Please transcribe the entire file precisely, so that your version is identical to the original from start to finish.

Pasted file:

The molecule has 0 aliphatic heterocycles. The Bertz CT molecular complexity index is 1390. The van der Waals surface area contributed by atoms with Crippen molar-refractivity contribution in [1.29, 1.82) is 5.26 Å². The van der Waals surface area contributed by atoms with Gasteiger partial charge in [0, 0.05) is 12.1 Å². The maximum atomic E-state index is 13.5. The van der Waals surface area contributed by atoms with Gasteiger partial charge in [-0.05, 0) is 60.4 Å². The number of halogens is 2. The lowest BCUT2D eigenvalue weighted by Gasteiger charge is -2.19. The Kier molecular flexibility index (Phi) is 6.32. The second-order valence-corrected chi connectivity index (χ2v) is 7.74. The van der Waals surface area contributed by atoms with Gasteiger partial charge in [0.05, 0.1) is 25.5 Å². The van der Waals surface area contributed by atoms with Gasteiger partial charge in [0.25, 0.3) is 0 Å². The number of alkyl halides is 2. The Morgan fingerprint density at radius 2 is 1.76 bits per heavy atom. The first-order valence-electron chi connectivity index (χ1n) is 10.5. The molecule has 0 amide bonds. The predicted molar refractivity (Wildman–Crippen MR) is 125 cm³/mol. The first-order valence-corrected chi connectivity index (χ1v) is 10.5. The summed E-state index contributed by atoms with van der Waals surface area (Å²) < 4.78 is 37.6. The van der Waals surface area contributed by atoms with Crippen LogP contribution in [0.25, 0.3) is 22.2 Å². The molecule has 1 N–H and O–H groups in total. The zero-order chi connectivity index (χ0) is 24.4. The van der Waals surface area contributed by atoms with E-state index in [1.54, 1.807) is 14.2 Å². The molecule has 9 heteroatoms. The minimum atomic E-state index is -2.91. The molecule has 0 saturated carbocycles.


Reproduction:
The molecule has 0 aliphatic heterocycles. The Bertz CT molecular complexity index is 1390. The van der Waals surface area contributed by atoms with Crippen molar-refractivity contribution in [1.29, 1.82) is 5.26 Å². The van der Waals surface area contributed by atoms with Gasteiger partial charge in [0, 0.05) is 12.1 Å². The maximum atomic E-state index is 13.5. The van der Waals surface area contributed by atoms with Gasteiger partial charge in [-0.05, 0) is 60.4 Å². The number of halogens is 2. The lowest BCUT2D eigenvalue weighted by Gasteiger charge is -2.19. The Kier molecular flexibility index (Phi) is 6.32. The second-order valence-corrected chi connectivity index (χ2v) is 7.74. The van der Waals surface area contributed by atoms with Gasteiger partial charge in [0.05, 0.1) is 25.5 Å². The van der Waals surface area contributed by atoms with Gasteiger partial charge in [0.25, 0.3) is 0 Å². The number of alkyl halides is 2. The Morgan fingerprint density at radius 2 is 1.76 bits per heavy atom. The first-order valence-electron chi connectivity index (χ1n) is 10.5. The molecule has 0 amide bonds. The predicted molar refractivity (Wildman–Crippen MR) is 125 cm³/mol. The first-order valence-corrected chi connectivity index (χ1v) is 10.5. The summed E-state index contributed by atoms with van der Waals surface area (Å²) < 4.78 is 37.6. The van der Waals surface area contributed by atoms with Crippen LogP contribution in [0.25, 0.3) is 22.2 Å². The molecule has 1 N–H and O–H groups in total. The zero-order chi connectivity index (χ0) is 24.4. The van der Waals surface area contributed by atoms with E-state index in [1.54, 1.807) is 14.2 Å². The molecule has 9 heteroatoms. The minimum atomic E-state index is -2.91. The molecule has 0 saturated carbocycles.